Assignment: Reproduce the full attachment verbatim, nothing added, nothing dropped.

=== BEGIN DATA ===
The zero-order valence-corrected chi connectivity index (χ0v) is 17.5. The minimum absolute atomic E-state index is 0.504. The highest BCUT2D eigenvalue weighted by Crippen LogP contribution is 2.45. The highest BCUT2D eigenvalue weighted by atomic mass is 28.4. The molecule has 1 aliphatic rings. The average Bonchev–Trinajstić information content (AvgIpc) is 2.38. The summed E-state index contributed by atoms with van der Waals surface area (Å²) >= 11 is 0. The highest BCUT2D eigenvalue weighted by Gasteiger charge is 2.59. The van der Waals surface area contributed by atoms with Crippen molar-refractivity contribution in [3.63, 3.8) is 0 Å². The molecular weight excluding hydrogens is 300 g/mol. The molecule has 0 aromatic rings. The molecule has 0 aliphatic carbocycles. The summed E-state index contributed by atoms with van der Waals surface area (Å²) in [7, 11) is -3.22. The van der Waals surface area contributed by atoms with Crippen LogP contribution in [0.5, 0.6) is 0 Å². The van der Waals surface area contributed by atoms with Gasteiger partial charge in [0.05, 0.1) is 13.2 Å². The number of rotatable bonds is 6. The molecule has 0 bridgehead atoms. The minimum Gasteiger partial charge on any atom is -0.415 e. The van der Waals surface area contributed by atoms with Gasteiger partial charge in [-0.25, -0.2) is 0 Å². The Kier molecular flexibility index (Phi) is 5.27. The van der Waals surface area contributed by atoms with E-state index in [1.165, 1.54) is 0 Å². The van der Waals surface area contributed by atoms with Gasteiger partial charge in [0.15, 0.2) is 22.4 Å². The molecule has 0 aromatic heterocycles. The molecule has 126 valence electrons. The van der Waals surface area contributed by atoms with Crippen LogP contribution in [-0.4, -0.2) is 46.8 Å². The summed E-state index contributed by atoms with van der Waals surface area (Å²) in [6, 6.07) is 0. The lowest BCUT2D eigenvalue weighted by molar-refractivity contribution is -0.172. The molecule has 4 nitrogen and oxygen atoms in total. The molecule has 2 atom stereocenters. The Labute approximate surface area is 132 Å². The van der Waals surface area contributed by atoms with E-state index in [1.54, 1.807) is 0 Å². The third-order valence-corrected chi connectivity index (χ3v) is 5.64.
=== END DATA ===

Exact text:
The zero-order valence-corrected chi connectivity index (χ0v) is 17.5. The minimum absolute atomic E-state index is 0.504. The highest BCUT2D eigenvalue weighted by Crippen LogP contribution is 2.45. The highest BCUT2D eigenvalue weighted by atomic mass is 28.4. The molecule has 1 aliphatic rings. The average Bonchev–Trinajstić information content (AvgIpc) is 2.38. The summed E-state index contributed by atoms with van der Waals surface area (Å²) >= 11 is 0. The highest BCUT2D eigenvalue weighted by Gasteiger charge is 2.59. The van der Waals surface area contributed by atoms with Crippen molar-refractivity contribution in [3.63, 3.8) is 0 Å². The molecular weight excluding hydrogens is 300 g/mol. The molecule has 0 aromatic rings. The molecule has 0 aliphatic carbocycles. The summed E-state index contributed by atoms with van der Waals surface area (Å²) in [7, 11) is -3.22. The van der Waals surface area contributed by atoms with Crippen LogP contribution in [0.5, 0.6) is 0 Å². The van der Waals surface area contributed by atoms with Gasteiger partial charge in [0.05, 0.1) is 13.2 Å². The number of rotatable bonds is 6. The molecule has 0 bridgehead atoms. The minimum Gasteiger partial charge on any atom is -0.415 e. The van der Waals surface area contributed by atoms with Gasteiger partial charge in [-0.25, -0.2) is 0 Å². The Kier molecular flexibility index (Phi) is 5.27. The van der Waals surface area contributed by atoms with E-state index in [1.165, 1.54) is 0 Å². The van der Waals surface area contributed by atoms with Gasteiger partial charge in [0.15, 0.2) is 22.4 Å². The molecule has 0 aromatic heterocycles. The molecule has 126 valence electrons. The van der Waals surface area contributed by atoms with Crippen LogP contribution in [-0.4, -0.2) is 46.8 Å². The summed E-state index contributed by atoms with van der Waals surface area (Å²) in [6, 6.07) is 0. The lowest BCUT2D eigenvalue weighted by molar-refractivity contribution is -0.172. The molecule has 4 nitrogen and oxygen atoms in total. The molecule has 2 atom stereocenters. The Labute approximate surface area is 132 Å². The van der Waals surface area contributed by atoms with E-state index in [1.54, 1.807) is 0 Å². The third-order valence-corrected chi connectivity index (χ3v) is 5.64.